Hearing loss: more than a billion young people worldwide are at risk

Hearing loss: more than a billion young people worldwide are at risk


According to a recent US study, between a quarter and half of adolescents and young adults worldwide could experience significant hearing loss. The researchers believe that the cause is none other than “dangerous listening practices”, that is to say the misuse of headphones, headphones or even excessive exposure to the speakers of discotheques.

A youth plagued by hearing loss

In a 2021 publication, the World Health Organization (WHO) states that 1.5 billion people currently have more or less pronounced hearing loss. Of these, 430 million are in need of rehabilitation services. In addition, according to forecasts, no less than 2.5 billion people will be affected by more or less pronounced hearing loss in 2050. Moreover, a study published in the journal BMJ Global Health on November 15, 2022 and conducted by the Medical University of South Carolina in Charleston (United States) comes to provide details.

According to researchers, between a quarter and a half of adolescents and young adults (more than a billion people) are at risk of hearing loss from playing too much music. This practice can also cause tinnitus which is characterized by audible buzzing, clicking or hissing without being caused by an external source. Moreover, according to many ENT specialists, many people with hearing disorders consult because of this problem.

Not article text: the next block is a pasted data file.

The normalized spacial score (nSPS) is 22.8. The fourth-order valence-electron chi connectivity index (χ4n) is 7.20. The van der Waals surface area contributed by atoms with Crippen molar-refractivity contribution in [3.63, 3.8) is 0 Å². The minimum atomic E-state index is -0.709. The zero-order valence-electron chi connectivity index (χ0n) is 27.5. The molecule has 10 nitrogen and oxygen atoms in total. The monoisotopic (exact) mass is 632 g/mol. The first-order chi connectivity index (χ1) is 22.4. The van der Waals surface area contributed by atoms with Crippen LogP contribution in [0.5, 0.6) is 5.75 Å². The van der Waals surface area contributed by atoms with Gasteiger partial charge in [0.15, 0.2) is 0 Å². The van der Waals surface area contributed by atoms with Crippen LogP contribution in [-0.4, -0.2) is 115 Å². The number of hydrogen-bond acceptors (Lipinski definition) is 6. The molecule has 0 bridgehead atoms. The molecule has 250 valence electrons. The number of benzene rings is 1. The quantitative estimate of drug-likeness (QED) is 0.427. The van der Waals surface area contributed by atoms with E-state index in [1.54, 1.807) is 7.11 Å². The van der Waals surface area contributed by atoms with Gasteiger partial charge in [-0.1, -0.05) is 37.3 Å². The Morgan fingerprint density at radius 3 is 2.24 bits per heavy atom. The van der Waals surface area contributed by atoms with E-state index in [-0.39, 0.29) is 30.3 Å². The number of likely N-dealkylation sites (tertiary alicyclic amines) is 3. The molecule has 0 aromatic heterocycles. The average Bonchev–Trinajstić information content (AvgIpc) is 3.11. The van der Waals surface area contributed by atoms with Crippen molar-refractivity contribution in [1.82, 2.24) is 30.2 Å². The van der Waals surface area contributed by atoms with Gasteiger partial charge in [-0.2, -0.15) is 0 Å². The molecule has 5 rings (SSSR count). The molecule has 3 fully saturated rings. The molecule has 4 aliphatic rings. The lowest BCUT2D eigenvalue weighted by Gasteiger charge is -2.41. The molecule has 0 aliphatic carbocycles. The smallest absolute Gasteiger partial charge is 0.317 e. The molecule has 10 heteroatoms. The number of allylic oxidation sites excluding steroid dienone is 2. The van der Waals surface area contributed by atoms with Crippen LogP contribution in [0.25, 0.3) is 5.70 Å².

Dangerous Listening Practices

As part of the study, experts interviewed 19,000 young people, half of whom admitted to listening to music at too high a volume. The results allowed the study authors to estimate between 0.67 billion and 1.35 billion the number of individuals aged 12 to 34 with “dangerous listening practices”. Remember that health professionals advise against exceeding 85 decibels over 40 hours of listening in a week. Unfortunately, the sound present in headphones and earphones often reaches 105 decibels. The sound level in discotheques and other performance halls is between 104 and 112 decibels. The fact is that each person has auditory capital, which, after being completely consumed, cannot be regenerated.

Experts therefore point out that people who listen to music must protect their hearing by lowering the volume, but also by listening for short periods of time. Judging by the estimates, it does indeed seem that correcting these dangerous listening practices is of crucial importance for the younger generations.